The Puritans purchased land from the Native American Pennacook Tribe and settled in Malden in 1640.
Located north of the Mystic River, the area was originally known as "Mistick Side" and was part of Charlestown. Named after Maldon, England by an early settler and landholder, Joseph Hills, Malden was originally incorporated on May 2, 1649 and later as a city on March 31, 1882.

During the American Revolution, the citizenry of Malden were heavily involved in the early resistance of the oppression of Britain—it was the first town to petition the colonial government to withdraw from the British Empire.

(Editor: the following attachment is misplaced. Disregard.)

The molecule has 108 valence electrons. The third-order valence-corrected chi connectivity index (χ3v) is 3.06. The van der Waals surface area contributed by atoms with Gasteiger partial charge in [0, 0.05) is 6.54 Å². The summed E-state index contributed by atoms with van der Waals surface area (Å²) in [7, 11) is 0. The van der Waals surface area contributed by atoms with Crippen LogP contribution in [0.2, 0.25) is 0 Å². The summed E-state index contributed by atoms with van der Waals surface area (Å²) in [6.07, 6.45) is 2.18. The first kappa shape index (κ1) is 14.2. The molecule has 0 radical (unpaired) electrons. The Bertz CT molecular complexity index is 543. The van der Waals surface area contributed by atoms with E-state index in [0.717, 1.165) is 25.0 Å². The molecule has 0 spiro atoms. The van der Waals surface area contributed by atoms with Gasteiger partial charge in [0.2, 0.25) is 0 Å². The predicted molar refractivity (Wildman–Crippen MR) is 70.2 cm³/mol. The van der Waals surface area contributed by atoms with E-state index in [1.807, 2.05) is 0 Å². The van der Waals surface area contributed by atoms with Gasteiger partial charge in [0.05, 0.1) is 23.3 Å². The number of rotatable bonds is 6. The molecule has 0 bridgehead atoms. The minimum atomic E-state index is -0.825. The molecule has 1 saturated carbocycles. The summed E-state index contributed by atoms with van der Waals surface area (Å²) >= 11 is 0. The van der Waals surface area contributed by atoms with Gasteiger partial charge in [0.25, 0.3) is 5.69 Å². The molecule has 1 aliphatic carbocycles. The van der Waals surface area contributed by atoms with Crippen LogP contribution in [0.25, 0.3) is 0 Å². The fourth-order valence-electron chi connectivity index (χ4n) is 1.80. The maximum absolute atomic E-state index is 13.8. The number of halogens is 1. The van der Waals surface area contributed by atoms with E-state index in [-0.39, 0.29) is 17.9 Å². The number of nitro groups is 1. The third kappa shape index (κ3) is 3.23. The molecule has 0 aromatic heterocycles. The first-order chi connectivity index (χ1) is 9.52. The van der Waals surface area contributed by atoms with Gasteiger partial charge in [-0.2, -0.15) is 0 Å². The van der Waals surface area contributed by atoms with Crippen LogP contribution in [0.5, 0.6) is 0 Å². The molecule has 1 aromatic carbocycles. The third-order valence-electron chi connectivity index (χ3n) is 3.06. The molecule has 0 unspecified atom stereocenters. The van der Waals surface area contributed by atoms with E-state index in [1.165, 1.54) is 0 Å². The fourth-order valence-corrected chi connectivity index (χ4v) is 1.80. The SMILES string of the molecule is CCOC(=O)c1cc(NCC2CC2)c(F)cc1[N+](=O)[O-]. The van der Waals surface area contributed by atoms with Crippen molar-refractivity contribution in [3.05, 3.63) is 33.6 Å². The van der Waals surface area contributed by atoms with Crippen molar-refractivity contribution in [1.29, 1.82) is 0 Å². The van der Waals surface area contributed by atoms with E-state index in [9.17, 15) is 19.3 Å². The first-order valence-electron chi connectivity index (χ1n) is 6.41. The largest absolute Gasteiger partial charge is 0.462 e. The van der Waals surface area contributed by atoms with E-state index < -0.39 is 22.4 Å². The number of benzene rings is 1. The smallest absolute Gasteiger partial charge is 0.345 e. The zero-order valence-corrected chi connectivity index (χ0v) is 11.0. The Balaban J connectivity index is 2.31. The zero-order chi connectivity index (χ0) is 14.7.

Malden’s ethnically diverse neighborhoods are organized around squares, and the city is served by a robust park and recreational system which includes a portion of the Middlesex Fells, Fellsmere Pond (designed by the Olmsted firm), and Pine Banks Park.

A Massachusetts’ Gateway City, Malden is served by the Orange Line subway providing convenient access to Downtown Boston.


County: Middlesex
Settled: 1640
Incorporated: 1649
Population: 60,859
Area: 5.1 square miles


Freedom's Way National Heritage Area
94 Jackson Road, Suite 311
Devens, MA 01434
(978) 772-3654